It is the achievement of that very panoramic coherence and the readable - page-turning might be a stretch - manner in which it is presented that represents the late author's victory. He was patently a man both enamored with and to some degree frustrated by his land and its inhabitants. Just as evidently, he must have loved to talk about that place. Only one who first spoke often and well about it could write so eloquently of his number eight wire country, where almost anything is possible with a little grit and ingenuity. Even a page-turning history - we might finally concede - of New Zealand.
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22 of 24 people found the following review helpful By Bernard Piel on September 19, 2005
Format: Paperback
I was fortunate to visit New Zealand this summer. Prior to the trip, I read what I could find on NZ...Captain Cook's travelogues, of course the Lord of the Rings movie books, even dabbled in a Maori-English dictionary. However, all had their shortcomings. I spoke about this with a friend in Lake Taupo (on the North Island), he recommended to me the Penguin History of New Zealand. I followed suit and became hooked!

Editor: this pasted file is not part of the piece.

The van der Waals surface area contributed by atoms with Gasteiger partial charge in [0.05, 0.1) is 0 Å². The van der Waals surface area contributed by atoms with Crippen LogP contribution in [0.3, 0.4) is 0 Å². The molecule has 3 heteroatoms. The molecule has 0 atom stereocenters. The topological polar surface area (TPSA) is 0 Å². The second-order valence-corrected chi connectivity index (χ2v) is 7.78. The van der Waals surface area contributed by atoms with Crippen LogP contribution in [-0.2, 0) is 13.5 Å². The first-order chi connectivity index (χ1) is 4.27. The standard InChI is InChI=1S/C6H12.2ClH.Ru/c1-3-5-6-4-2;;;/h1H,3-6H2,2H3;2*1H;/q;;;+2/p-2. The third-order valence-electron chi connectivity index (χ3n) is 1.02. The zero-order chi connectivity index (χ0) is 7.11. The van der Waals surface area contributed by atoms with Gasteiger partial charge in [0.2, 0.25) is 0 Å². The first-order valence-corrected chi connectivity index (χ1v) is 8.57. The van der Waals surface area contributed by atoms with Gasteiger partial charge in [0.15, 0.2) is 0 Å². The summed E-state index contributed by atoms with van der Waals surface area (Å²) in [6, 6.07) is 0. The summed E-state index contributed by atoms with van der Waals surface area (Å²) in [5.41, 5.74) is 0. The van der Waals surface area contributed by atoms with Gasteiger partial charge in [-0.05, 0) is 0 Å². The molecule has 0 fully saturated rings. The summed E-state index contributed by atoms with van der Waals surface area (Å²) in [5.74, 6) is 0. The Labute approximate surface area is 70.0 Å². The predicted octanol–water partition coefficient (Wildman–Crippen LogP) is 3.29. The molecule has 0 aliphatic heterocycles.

Michael King, a former professor of New Zealand history at Georgetown University, has written an incredibly detailed and thought-provoking survey of New Zealand history. He challenged popular ideas of the first inhabitants of the islands and raised several interesting arguments (the idea of the Maori's ancestors being traced to Peru being one of my favorites. In all honesty, I still have not completed the book. If I can think of one drawback to the book, it is that Mr. King is no longer here to continue on his work, as he was killed in a car accident shortly before the release of the book.